Microsoft is attempting a comeback with its 7 series devices though the delay in handset release as well as the lack of backward compatibility gives enough time for competitors to plan their moves. We are glad to see the industry going past the “PC like icons” for mobile phones (something we have advocating for more than 10 years, most recently in our paper “The Untapped Mobile Data Opportunity.” This will enhance user experience and help in extracting true value out of the mobile devices.

From the various announcements this year, we can expect an action packed 2010. However, it will be also an year of shakeouts with several key M&A transactions that will winnow down the competitive landscape in many segments.

Q1 2010 will also be important from the regulatory point of view with the national broadband plan being unveiled later this month. With the looming spectrum shortage, regulatory bodies can have a significant impact on the competitiveness of a nation. For example, in India, regulators haven’t been able to get their acts together for the past 3-4 years and its citizens continue to suffer from 2G. Similarly, many countries in South America have imposed unnecessary spectrum caps. The industry and regulators need to work hand-in-hand to make progress beyond speeches and paperwork.

To start planning for 4G, 5G, and beyond, US should think about rolling a 50 year broadband plan. While more spectrum is always helpful, will we have all the spectrum we need in 2050? or do we need to invent new technologies and business models that use spectrum more wisely? This topic will keep the industry occupied for some time to come. (Former FCC Chairman, Kevin Martin will be headlining our Mobile Breakfast Series event on March 10th to discuss the Spectrum Crises).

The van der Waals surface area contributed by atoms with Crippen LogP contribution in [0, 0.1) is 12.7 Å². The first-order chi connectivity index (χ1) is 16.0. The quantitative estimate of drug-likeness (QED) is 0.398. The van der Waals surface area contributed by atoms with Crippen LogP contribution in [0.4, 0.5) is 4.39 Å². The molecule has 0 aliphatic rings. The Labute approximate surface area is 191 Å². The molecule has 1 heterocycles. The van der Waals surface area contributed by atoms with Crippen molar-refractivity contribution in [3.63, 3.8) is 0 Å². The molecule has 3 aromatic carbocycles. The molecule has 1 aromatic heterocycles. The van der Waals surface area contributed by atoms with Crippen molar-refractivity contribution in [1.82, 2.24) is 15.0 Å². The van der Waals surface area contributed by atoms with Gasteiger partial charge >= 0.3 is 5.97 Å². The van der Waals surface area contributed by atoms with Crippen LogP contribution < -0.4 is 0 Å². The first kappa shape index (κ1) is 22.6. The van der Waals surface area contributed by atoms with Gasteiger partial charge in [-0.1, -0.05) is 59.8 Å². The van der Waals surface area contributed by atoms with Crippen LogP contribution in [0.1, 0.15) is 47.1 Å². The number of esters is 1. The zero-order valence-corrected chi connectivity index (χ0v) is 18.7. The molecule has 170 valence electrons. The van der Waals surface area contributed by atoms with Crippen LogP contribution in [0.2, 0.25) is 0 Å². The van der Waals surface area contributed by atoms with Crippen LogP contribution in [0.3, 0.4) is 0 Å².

2010 will also be the year of network expansion with HSPA+, WiMAX, and LTE all coming into play in the US. As we had anticipated last year, the mobile data traffic kept on growing disproportional to the revenues. At the end of 2009, the US mobile data traffic was almost 400 petabytes, up 193% from 2008. To truly tackle the problem head-on, industry will need to adopt a multi-pronged strategy to manage their traffic more effectively. We discussed mobile data traffic in much more detail in our popular paper "Managing Growth and Profits in the Yottabyte Era." We will be issuing an update later this quarter so stay tuned.

It is also good to see the mobile industry expanding into vertical segments like Health and Retail. More discussion to come on these topics.

We will be keeping a very close eye on the micro- and macro-trends and reporting on the market on a regular basis in various private and public settings.

Against this backdrop, the analysis of the Q4 2009 and 2009 US wireless data market is:

Service Revenues (Slides 8, 17)

  • The US Wireless data service revenues grew 5% Q/Q to $11.8B in Q409. Compared to Q408, the data service revenues grew 24%.